I’ve been watching sports. My favorite ice hockey team, the Pittsburgh Penguins, have overcome adversity during the regular season, hired a new coach (Dan Bylsma) and some new players and still reached the play-offs. In the first round they eliminated their state rivals Philadelphia Flyers and then they were matched up against the Washington Capitals with their star player Alex Ovechkin, who doesn’t get along too great with Penguins superstars Evgeni Malkin and Sidney Crosby. I got to see two games of this seven game series. One of them live at 1 am in the morning, but it was no trouble at all to stay awake during the intense action on the ice (the commercials on the other hand…). Besides the two games I saw the Penguins also won two others, including Game 7 and thus advanced to the Conference Finals.
They had the Carolina Hurricanes beaten before I could even make arrangements to watch a game, but because of this I did get a chance to see a couple of games of the Stanley Cup Finals. The Detroit Red Wings also had little trouble with the Chicago Black Hawks and finished the series in five games. Because both conference finals were done so quickly the real final was pushed forward by almost a week. Good news for me, because in the original schedule all games were during my holiday (and I don’t think they show much hockey in the Sinai desert).
The Stanley Cup Finals 2009 is a rematch of last year, when Detroit beat Pittsburgh in six games. But with more experience and less injured players the Penguins should have a better chance this time. In Game 1 they proved to be evenly matched, but unfortunately the Red Wings had more lucky bounced and won 3-1. However, the series is far from over. I’m currently downloading Game 2 and hope to be able to watch it before I leave. Game 3 is on Tuesday night and I might be able to watch Game 4 live Thursday night. Then I’m off to Egypt and have to wait til after my holiday to discover the outcome of the series. Go Pens!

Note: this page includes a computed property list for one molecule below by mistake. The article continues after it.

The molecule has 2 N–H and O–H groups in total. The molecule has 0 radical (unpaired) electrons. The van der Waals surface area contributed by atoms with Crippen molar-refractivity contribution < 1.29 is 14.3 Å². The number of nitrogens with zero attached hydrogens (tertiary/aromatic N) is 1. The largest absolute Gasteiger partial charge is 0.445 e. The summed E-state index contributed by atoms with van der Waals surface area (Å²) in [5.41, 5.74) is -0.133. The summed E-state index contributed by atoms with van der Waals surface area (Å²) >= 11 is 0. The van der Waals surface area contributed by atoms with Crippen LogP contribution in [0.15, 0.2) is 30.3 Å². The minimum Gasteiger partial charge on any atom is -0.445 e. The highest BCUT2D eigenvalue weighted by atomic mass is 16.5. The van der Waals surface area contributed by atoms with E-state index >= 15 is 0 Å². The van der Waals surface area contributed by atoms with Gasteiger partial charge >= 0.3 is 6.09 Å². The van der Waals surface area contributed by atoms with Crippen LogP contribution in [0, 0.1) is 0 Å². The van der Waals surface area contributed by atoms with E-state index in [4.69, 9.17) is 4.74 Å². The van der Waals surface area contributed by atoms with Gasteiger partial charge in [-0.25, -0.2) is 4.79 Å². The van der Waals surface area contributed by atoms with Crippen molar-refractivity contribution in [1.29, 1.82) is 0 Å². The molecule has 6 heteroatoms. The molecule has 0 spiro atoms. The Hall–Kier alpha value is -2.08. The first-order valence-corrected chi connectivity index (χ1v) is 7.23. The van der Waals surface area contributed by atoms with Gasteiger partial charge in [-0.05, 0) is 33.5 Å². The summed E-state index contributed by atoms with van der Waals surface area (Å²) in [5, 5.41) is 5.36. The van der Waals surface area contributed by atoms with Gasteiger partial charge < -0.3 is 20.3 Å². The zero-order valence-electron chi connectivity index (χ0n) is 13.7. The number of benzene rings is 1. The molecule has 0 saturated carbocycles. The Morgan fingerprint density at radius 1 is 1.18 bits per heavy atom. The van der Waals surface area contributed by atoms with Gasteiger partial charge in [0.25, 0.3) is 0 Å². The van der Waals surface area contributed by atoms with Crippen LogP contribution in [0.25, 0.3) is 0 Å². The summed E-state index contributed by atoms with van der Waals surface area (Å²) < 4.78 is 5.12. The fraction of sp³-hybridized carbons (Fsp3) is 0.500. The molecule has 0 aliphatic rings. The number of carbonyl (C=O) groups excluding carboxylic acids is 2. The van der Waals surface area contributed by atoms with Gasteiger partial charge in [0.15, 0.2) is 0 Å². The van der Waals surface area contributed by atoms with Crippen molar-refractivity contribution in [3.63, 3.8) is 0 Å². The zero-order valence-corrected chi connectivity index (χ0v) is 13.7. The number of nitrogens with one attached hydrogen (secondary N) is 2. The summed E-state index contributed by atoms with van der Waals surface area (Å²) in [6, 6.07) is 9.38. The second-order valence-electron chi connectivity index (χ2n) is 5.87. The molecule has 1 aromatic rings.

At more convenient hours I followed the Giro d’Italia, the cyling tour of Italy. It was more exciting than ever, with almost all big names present (Armstrong, Basso, Menchov, Di Luca, Cunego, Leipheimer to name a few) and a challenging route, including finishes at Block House, the Vesuvius and the ancient city centre of Rome. It came down to a battle between local favorite Di Luca and blant Russian Menchov, who proved to have some fire in him when he eventually crossed the final finish line as the winner (he almost lost it with a fall on the final kilometre of the slippery Roman roads). Canadian rider Michael Barry did a good job for his team mates, who won more stages than any other team. Canadian sponsored team Cervelo also had a lot of succes with four stage wins. It could have been five if sporting director Van Poppel wouldn’t have told Serge Pauwels to wait for team leader Carlos Sastre while he was on the decisive break.